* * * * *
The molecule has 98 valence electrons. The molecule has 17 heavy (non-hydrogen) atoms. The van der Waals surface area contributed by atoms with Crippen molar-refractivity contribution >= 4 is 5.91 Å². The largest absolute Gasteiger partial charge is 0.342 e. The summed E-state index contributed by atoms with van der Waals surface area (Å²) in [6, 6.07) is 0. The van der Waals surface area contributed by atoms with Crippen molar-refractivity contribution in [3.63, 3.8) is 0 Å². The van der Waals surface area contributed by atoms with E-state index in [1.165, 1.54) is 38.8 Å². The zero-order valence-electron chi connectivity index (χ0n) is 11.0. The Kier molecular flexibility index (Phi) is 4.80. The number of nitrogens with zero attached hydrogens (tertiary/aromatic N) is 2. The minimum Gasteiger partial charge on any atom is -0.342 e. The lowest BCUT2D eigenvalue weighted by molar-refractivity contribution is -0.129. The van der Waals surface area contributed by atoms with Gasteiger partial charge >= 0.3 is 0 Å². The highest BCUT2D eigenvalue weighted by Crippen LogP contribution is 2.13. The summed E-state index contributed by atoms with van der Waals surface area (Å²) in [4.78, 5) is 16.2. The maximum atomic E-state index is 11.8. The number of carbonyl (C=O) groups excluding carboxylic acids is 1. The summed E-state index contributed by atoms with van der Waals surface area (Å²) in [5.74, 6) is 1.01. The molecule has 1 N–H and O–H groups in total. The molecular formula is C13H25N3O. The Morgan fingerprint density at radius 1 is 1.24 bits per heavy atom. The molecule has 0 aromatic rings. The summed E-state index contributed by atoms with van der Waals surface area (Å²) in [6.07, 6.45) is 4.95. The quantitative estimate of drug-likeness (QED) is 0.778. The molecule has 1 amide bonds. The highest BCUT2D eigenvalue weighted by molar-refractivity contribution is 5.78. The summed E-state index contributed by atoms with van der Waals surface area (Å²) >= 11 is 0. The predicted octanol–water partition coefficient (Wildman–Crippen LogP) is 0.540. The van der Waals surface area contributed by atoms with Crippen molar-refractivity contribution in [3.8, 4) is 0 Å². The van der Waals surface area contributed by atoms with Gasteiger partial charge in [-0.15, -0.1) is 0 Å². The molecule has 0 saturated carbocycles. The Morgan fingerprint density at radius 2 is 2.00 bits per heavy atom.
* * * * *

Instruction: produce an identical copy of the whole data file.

The molecule has 98 valence electrons. The molecule has 17 heavy (non-hydrogen) atoms. The van der Waals surface area contributed by atoms with Crippen molar-refractivity contribution >= 4 is 5.91 Å². The largest absolute Gasteiger partial charge is 0.342 e. The summed E-state index contributed by atoms with van der Waals surface area (Å²) in [6, 6.07) is 0. The van der Waals surface area contributed by atoms with Crippen molar-refractivity contribution in [3.63, 3.8) is 0 Å². The van der Waals surface area contributed by atoms with E-state index in [1.165, 1.54) is 38.8 Å². The zero-order valence-electron chi connectivity index (χ0n) is 11.0. The Kier molecular flexibility index (Phi) is 4.80. The number of nitrogens with zero attached hydrogens (tertiary/aromatic N) is 2. The minimum Gasteiger partial charge on any atom is -0.342 e. The lowest BCUT2D eigenvalue weighted by molar-refractivity contribution is -0.129. The van der Waals surface area contributed by atoms with Gasteiger partial charge >= 0.3 is 0 Å². The highest BCUT2D eigenvalue weighted by Crippen LogP contribution is 2.13. The summed E-state index contributed by atoms with van der Waals surface area (Å²) in [4.78, 5) is 16.2. The maximum atomic E-state index is 11.8. The number of carbonyl (C=O) groups excluding carboxylic acids is 1. The summed E-state index contributed by atoms with van der Waals surface area (Å²) in [5.74, 6) is 1.01. The molecule has 1 N–H and O–H groups in total. The molecular formula is C13H25N3O. The Morgan fingerprint density at radius 1 is 1.24 bits per heavy atom. The molecule has 0 aromatic rings. The summed E-state index contributed by atoms with van der Waals surface area (Å²) in [6.07, 6.45) is 4.95. The quantitative estimate of drug-likeness (QED) is 0.778. The molecule has 1 amide bonds. The highest BCUT2D eigenvalue weighted by molar-refractivity contribution is 5.78. The summed E-state index contributed by atoms with van der Waals surface area (Å²) >= 11 is 0. The predicted octanol–water partition coefficient (Wildman–Crippen LogP) is 0.540. The van der Waals surface area contributed by atoms with Crippen molar-refractivity contribution in [3.8, 4) is 0 Å². The van der Waals surface area contributed by atoms with Gasteiger partial charge in [-0.15, -0.1) is 0 Å². The molecule has 0 saturated carbocycles. The Morgan fingerprint density at radius 2 is 2.00 bits per heavy atom.